Satellite-based broad-scale (i.e., global and continental) human settlement data offer foundational information for diverse applications spanning climate hazard mitigation, sustainable development monitoring, spatial epidemiology, and demographic modeling. While many human settlement products report exceptional detection accuracies above 85%, there is a substantial blind spot in that product validation is typically centered on large urban areas rather than rural, small-scale settlements that are home to 3.4 billion people. In this study, we make use of a data-rich collection of 30 refugee settlements in Uganda to produce a targeted assessment of small-scale settlement detection by four broad-scale human settlement products: Global Human Settlements Built-Up Sentinel-2 (GHS-BUILT-S2), World Settlement Footprint (WSF), High Resolution Settlement Layer (HRSL), and Geo-Referenced Infrastructure and Demographic Data for Development (GRID3). We measured each product’s areal coverage within refugee settlements, assessed product detection accuracies in comparison to an independent dataset of 317,416 refugee settlement building footprints, and examined agreement between products. For refugee settlements established before 2016, the human settlement products had a low median F1-Score (F1) of 0.24, a high median false alarm rate of 0.59, and tended to only agree at locations of highest building density. Individually, WSF entirely overlooked 8 of the 30 study refugee settlements (median F1=0.17); GHS-BUILT-S2 underestimated the building footprint area by a median 50% (F1=0.15); GRID3 overestimated the building footprint area by a median 280% (F1=0.38); and HRSL underestimated the median area by 7% (F1=0.34). All products suffer from low detection accuracy and high false alarm rates, but GRID3 and HRSL, based on 0.5 meter resolution imagery, offer better detection accuracy than GHS-BUILT S2 and WSF, which are based on 10-30 meter resolution imagery. These results show that human settlement products have far to go in providing an accurate depiction of small-scale refugee settlements and would benefit from incorporating refugee settlements in training and validation of broad-scale human settlement detection.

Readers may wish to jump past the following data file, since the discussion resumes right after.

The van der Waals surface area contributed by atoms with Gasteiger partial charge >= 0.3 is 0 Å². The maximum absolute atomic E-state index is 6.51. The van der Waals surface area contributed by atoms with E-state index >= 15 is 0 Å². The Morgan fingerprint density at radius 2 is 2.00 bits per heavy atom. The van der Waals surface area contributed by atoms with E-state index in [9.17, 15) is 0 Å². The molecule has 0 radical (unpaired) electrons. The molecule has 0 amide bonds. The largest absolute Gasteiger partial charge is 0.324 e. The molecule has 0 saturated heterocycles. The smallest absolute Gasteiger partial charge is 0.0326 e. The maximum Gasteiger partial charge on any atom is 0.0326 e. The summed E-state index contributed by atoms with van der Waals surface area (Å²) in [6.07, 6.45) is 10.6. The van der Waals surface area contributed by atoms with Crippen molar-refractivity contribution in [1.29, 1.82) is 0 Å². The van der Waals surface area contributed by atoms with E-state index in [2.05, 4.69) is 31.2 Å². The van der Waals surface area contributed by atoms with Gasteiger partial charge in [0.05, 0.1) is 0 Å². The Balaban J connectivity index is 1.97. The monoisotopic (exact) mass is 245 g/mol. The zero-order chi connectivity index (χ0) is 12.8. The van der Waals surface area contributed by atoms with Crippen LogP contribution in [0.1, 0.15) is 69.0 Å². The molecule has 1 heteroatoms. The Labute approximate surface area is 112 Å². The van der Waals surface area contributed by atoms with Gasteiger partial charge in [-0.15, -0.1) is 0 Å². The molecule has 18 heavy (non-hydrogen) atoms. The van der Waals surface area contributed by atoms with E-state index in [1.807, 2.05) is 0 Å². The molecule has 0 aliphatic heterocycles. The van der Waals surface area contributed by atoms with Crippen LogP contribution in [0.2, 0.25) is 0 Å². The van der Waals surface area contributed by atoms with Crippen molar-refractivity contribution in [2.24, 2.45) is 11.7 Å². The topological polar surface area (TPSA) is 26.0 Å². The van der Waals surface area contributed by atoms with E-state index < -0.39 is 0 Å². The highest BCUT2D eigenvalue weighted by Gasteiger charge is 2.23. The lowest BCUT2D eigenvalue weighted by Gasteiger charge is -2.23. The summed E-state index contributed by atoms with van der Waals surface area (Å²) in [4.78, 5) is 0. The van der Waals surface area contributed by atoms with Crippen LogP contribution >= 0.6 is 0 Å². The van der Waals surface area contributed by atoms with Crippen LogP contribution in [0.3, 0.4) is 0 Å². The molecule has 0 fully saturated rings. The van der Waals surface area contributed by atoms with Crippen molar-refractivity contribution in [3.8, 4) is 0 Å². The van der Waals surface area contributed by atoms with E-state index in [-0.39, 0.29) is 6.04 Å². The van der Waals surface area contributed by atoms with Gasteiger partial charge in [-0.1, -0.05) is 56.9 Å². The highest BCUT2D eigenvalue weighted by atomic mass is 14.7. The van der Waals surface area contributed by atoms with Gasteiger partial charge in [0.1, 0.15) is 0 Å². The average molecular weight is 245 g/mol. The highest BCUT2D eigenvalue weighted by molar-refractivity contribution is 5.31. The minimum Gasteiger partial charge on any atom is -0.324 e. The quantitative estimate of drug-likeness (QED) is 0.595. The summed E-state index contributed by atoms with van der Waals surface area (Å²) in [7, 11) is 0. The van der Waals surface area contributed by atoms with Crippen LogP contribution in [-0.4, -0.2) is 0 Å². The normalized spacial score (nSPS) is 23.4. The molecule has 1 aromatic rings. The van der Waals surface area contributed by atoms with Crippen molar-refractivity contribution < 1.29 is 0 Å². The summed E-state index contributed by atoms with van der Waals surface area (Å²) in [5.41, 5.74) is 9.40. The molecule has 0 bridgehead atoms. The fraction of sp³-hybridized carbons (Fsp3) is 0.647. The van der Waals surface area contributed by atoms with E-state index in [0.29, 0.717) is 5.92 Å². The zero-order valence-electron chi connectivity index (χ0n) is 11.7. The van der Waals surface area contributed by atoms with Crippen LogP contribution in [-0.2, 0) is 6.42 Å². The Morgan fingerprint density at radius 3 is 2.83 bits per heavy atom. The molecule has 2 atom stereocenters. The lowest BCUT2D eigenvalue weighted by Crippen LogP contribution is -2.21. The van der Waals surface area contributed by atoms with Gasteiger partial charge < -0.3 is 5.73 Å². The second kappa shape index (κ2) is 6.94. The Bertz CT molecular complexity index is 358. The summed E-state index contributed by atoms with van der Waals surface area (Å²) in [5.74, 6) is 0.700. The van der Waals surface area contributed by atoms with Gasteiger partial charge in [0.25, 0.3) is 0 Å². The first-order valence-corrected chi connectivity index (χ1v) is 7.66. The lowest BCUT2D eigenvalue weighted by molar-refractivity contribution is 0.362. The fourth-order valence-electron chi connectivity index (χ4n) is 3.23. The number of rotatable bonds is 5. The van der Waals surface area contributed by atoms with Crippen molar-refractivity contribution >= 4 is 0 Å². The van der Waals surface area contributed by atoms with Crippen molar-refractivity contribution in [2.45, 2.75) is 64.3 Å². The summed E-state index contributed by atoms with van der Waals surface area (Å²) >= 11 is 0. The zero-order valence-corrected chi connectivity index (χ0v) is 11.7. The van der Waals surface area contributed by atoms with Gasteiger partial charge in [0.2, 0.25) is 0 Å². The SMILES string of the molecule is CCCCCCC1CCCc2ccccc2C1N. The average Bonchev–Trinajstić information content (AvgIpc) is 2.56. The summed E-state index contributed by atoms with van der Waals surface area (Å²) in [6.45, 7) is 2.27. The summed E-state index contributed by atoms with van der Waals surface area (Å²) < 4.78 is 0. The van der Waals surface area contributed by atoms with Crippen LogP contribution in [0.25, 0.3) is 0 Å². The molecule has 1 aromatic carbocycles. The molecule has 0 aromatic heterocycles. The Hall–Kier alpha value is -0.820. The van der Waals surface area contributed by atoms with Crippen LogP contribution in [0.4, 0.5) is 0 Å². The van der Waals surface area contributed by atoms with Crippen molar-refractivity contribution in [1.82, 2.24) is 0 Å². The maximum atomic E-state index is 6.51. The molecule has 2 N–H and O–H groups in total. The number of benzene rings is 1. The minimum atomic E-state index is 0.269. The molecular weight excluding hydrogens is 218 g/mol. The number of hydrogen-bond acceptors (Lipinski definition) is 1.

ARTICLE | doi:10.20944/preprints202010.0119.v1
Subject: Medicine & Pharmacology, Allergology Keywords: Lead poisoning; environmental health; toxic metals; sub-Saharan Africa; environmental exposure
Online: 6 October 2020 (10:55:42 CEST)
Lead exposure is associated with poor cognitive development in children. Very few studies in sub-Saharan Africa (SSA) have studied blood lead levels (BLLs) and non-gasoline sources of exposure in children. Data from a birth cohort in Benin (2011-2013) suggested that 58% of one-year-old children had BLLs > 50 ug/L. We aimed to investigate the prevalence of elevated BLLs (>50 µg/L and >100 µg /L) among 425 of these children at six-years-of-age in 2016-18 and to compare BLLs between age one-year and six-years and study sources of lead at six years. BLLs were analyzed by inductively coupled plasma mass spectrometry. Multiple linear regression and quantile regressions were used to study potential sources of lead. The prevalence of BLLs >50 µg/L in children was 59.5% [Geometric Mean (GM) 56.4 µg/L, 95% CI: 54.1 - 58.7] at six years of age compared to 54.8% [GM 56.5 µg/L, 95% CI: 53.4-59.6] at one year of age. The prevalence of children with BLLs >100 µg/L decreased from 14.4% at one year of age to 8.2% at six years of age. After adjustment for all other covariates, consumption of peanut more than once per month was significantly associated with a 22.0% (95% CI: 4.6, 42.5) increment in BLLs at six years compared with no consumption. Consumption of bushmeat killed by lead bullets at six years was associated with an increase in the higher percentiles of BLLs (P75) compared with the absence of this source. Other potential sources of lead associated with BLLs with marginal significance were consumption of rice, paternal occupational exposure, and the presence of activity with the potential use of lead. This prospective cohort confirms the persistently high prevalence of elevated BLLs in children residing in a rural region in the south of Benin as well as the presence of multiple and continuous sources of lead. These results highlight the need for prevention programs to reduce and eliminate lead exposure in children.